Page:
Have you ever been asked to provide photography by a Graphic Designer, only to get a response that the photo isn’t high quality or doesn’t have enough resolution? This can be confusing because the photo might actually look okay on screen, but once printed, you may really notice the pixelation, and that’s not good. The difference between web-ready photos and print-ready photos is pretty basic, and taking a few minutes to learn what that is can save you and the designer lots of time and frustration.
Photos for Web (Low Resolution)
Web-ready photos need to be 72dpi (a fancy design term for resolution), which is typically used for on-screen viewing. The reason that a lower resolution file is needed is so your web page will load it faster. If you’re not savvy with managing photos, a good way to tell if the photo might be low quality is if the actual file size is low (e.g. 80KB or 300KB). Luckily, if all you have are high-quality images for your website, your designer will be able to save them as web-ready photos for you.
What if I use a Print-Ready Photo on My Website?
You’re images will look great, but you’re going to have a really slow website, and viewers may get impatient and leave. You might even get frustrated with your own slow loading website!
Photos for Print (High Resolution)
Print-ready photos need to be 300dpi, which means there are more pixels in the photo to create a high-quality image. Like I mentioned above, if you only have high-quality images for web, your designer can save web-ready copies for your website, but if you provide a web-ready photo for print, we cannot magically make up those pixels that were lost when it was down-sized to web quality.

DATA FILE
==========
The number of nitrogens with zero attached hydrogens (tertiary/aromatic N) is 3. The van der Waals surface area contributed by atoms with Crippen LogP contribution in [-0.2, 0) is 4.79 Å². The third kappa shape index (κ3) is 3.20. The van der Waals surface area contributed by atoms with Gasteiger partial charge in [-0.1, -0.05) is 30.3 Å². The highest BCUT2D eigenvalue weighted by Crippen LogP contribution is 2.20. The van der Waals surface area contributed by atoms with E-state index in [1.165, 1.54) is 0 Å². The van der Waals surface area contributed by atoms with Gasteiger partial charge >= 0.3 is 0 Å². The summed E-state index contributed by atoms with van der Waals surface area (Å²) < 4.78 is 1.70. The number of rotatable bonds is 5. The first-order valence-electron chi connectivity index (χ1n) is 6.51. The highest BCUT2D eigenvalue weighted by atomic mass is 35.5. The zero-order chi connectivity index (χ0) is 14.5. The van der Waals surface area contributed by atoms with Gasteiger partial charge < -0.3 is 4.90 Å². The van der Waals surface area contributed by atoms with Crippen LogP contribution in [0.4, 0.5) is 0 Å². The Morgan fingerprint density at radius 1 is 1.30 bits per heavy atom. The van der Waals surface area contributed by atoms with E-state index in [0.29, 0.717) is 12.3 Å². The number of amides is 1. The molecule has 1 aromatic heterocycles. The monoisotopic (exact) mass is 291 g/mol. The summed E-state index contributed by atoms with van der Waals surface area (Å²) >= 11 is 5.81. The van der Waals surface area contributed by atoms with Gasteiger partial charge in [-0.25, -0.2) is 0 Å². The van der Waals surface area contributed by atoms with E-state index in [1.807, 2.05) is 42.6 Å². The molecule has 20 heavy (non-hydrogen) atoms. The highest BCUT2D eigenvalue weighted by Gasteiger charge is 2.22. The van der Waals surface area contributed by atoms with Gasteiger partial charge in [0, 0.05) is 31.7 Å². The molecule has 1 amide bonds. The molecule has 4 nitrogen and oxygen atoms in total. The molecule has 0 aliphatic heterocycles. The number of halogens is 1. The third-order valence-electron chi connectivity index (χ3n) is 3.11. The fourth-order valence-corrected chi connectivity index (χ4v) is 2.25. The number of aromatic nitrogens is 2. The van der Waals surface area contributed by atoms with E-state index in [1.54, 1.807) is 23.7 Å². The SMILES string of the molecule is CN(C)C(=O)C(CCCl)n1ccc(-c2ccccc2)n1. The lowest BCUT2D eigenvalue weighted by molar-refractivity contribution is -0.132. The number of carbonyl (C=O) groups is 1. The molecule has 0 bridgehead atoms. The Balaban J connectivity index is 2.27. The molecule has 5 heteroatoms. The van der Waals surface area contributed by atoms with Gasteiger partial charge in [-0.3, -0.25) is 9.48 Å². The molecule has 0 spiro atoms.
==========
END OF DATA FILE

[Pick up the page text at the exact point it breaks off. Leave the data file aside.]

If this happens, you will likely need to find the original photo or choose a different one that won’t create pixelation or blurriness issues. A good sign that the photo might be high-quality is if the file size is high (e.g. 1MB or 3 MB).
What if I use a Web-Ready Photo in a Printed Ad or a Billboard?
You’ll get blurry photos and it won’t look very professional to your clients or customers.
Managing Your Photos
You should organize your photos in a way that makes sense for you. But for times when you need to work with a Graphic Designer or Web Developer, it might be a good idea to keep a “Photos for Print” and a “Photos for Web” folder, so you or any employees can easily see which photos are appropriate to send. This will save you lots of time going back and forth with a designer which means their time can be better spent elsewhere in the project. If you’re not sure what to send, the original photos or high-quality photos are a safe choice.